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Since “Making Things Last”, the document containing our circular economy strategy, was published in February, I have opened the circular economy investment fund for bids from collaborative, reuse and repair projects by small and medium-sized enterprises and social enterprises, and I have awarded more than £2 million to East Ayrshire Council to implement the household recycling charter, with further support available to councils to deliver a consistent approach to recycling in Scotland. I welcome the fact that 20 local authorities have now signed up to the charter.
Public bodies, partner organisations and, indeed, other cabinet secretaries and ministers are undertaking additional activity, as this is a cross-cutting Government approach that can succeed only if everyone plays their part.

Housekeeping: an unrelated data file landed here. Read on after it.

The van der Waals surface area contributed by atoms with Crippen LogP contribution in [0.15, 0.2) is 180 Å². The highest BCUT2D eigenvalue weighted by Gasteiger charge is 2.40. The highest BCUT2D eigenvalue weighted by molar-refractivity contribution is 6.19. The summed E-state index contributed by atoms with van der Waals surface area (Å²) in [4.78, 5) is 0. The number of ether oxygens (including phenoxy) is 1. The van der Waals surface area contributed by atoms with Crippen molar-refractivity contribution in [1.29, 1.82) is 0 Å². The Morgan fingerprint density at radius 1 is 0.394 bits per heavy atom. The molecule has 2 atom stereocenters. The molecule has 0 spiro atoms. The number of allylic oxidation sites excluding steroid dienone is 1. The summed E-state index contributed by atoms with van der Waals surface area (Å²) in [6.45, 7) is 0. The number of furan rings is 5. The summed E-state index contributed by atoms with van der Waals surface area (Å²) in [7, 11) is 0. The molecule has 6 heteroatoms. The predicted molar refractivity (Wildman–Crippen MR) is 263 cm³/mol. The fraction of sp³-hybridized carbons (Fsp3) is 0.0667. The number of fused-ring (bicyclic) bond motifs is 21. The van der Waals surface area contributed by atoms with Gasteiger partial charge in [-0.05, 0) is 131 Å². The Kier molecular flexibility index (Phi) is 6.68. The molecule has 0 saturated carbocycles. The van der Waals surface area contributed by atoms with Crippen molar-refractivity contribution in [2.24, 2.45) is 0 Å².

The cabinet secretary has answered the first part of my supplementary question, which concerned the household recycling charter.
What further work will the Government be undertaking with local authorities, given that they are the bodies that will be responsible for implementing many of the actions that are in the strategy?
I apologise to the member for gazumping her. As I indicated, 20 of Scotland’s 32 councils have signed up to the household recycling charter, which has been so successful thus far due to the close collaboration between the Scottish Government and the Convention of Scottish Local Authorities, which brought it about in the first place. That co-operation will continue as we start to implement the charter and take forward other elements of the “Making Things Last” strategy, including the commitment to review the rural exemption for food waste collections.
It is fair to say that a number of the councils that have signed up are in the early stages of their transition planning for this, but the idea is to ensure that, as far as possible, we have consistency across council boundaries in how recycling is done. We think that that will offer far more opportunities than currently exist with regard to waste and recycling.